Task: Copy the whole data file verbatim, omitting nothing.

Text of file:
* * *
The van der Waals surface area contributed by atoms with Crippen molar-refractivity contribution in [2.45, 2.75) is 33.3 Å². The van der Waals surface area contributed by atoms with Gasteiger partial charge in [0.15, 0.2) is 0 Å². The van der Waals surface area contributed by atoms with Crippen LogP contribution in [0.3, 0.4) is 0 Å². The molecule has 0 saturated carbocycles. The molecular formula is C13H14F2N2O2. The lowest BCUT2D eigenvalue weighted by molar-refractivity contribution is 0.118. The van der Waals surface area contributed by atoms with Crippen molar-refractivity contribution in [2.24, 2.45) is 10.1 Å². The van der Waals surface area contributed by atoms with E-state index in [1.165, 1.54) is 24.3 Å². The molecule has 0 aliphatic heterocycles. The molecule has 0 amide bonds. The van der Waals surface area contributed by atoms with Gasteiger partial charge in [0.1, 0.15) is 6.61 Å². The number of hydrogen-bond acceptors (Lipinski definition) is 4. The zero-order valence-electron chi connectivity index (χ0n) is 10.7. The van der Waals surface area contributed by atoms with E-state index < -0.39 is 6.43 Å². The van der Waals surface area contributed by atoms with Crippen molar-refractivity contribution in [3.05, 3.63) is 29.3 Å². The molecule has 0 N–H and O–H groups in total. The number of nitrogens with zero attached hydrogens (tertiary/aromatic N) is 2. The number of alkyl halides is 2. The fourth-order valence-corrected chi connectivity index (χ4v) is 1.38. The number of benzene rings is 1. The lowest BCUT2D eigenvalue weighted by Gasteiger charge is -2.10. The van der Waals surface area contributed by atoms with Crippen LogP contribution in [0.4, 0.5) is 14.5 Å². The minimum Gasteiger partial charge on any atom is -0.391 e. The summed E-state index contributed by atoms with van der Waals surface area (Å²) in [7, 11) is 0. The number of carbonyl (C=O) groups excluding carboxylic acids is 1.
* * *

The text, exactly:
The van der Waals surface area contributed by atoms with Crippen molar-refractivity contribution in [2.45, 2.75) is 33.3 Å². The van der Waals surface area contributed by atoms with Gasteiger partial charge in [0.15, 0.2) is 0 Å². The van der Waals surface area contributed by atoms with Crippen LogP contribution in [0.3, 0.4) is 0 Å². The molecule has 0 saturated carbocycles. The molecular formula is C13H14F2N2O2. The lowest BCUT2D eigenvalue weighted by molar-refractivity contribution is 0.118. The van der Waals surface area contributed by atoms with Crippen molar-refractivity contribution in [2.24, 2.45) is 10.1 Å². The van der Waals surface area contributed by atoms with E-state index in [1.165, 1.54) is 24.3 Å². The molecule has 0 aliphatic heterocycles. The molecule has 0 amide bonds. The van der Waals surface area contributed by atoms with Gasteiger partial charge in [0.1, 0.15) is 6.61 Å². The number of hydrogen-bond acceptors (Lipinski definition) is 4. The zero-order valence-electron chi connectivity index (χ0n) is 10.7. The van der Waals surface area contributed by atoms with E-state index < -0.39 is 6.43 Å². The van der Waals surface area contributed by atoms with Crippen molar-refractivity contribution in [3.05, 3.63) is 29.3 Å². The molecule has 0 N–H and O–H groups in total. The number of nitrogens with zero attached hydrogens (tertiary/aromatic N) is 2. The number of alkyl halides is 2. The fourth-order valence-corrected chi connectivity index (χ4v) is 1.38. The number of benzene rings is 1. The lowest BCUT2D eigenvalue weighted by Gasteiger charge is -2.10. The van der Waals surface area contributed by atoms with Crippen LogP contribution in [0.4, 0.5) is 14.5 Å². The minimum Gasteiger partial charge on any atom is -0.391 e. The summed E-state index contributed by atoms with van der Waals surface area (Å²) in [7, 11) is 0. The number of carbonyl (C=O) groups excluding carboxylic acids is 1.